But that may still not be enough. To go to the Brahms example in the question, the beginnings of pieces of music in particular may often be quite ambiguous. Suppose you place a single pitch D, maybe in multiple octaves. What key are you in? D major? B minor? What about G major, if D is the dominant? Or what if the notes that coalesce around D are actually B-flat and then F and A-flat, and suddenly you resolve to E-flat, which is your key? Retrospectively, you realize that D you started on was the leading tone.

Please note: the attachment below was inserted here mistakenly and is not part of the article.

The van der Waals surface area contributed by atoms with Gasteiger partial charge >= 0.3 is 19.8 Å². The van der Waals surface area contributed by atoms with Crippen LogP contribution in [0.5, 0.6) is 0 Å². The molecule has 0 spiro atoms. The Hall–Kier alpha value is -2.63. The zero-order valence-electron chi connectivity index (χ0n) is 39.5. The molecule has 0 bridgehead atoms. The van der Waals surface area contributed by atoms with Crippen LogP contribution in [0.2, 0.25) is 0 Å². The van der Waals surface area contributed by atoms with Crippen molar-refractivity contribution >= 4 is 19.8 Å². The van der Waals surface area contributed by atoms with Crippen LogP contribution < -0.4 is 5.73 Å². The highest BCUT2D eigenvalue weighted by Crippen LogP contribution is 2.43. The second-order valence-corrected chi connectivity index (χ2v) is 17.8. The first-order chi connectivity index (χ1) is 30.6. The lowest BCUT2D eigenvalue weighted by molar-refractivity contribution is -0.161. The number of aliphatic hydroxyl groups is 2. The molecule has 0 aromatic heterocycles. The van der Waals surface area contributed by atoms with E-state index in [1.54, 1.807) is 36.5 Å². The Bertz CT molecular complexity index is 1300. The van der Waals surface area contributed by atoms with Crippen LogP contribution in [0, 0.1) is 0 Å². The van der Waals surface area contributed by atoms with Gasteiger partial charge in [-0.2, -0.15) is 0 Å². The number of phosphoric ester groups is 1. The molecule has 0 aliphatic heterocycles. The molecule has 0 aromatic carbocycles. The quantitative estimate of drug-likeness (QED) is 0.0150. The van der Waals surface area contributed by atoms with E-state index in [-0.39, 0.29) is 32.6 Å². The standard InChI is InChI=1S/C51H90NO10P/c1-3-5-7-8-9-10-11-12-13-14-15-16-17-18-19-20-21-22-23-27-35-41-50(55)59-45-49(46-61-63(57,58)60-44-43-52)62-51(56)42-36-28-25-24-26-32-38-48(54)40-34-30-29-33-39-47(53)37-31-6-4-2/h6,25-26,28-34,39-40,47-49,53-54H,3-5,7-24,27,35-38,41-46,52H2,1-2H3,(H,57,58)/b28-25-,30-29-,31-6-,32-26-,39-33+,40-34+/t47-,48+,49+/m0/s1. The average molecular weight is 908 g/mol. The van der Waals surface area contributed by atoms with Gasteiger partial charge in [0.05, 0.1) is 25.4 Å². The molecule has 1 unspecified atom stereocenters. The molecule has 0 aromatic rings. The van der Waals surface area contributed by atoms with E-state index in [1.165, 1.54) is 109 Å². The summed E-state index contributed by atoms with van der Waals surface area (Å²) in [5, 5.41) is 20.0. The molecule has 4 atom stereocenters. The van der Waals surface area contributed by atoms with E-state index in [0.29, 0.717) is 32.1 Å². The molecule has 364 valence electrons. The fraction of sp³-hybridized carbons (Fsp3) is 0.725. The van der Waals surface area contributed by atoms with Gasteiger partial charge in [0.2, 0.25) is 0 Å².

But you can't know any of these things with a single pitch D sounded. In that sense, you might spend a few notes (or a few bars or even longer) at the beginning of a piece not actually knowing as a listener what key you're going to end up in. Many composers actually seem to enjoy creating sort of "fake-outs" at the beginning of pieces, and this became more common in the 19th century.
In that sense, it's very easy to say that a piece can be in an ambiguous key for a while. If you have a score-based perspective on analysis, you may look ahead and say, "Oh, obviously that D is a leading tone, which you can see four bars later." But as a listener you don't yet have that information.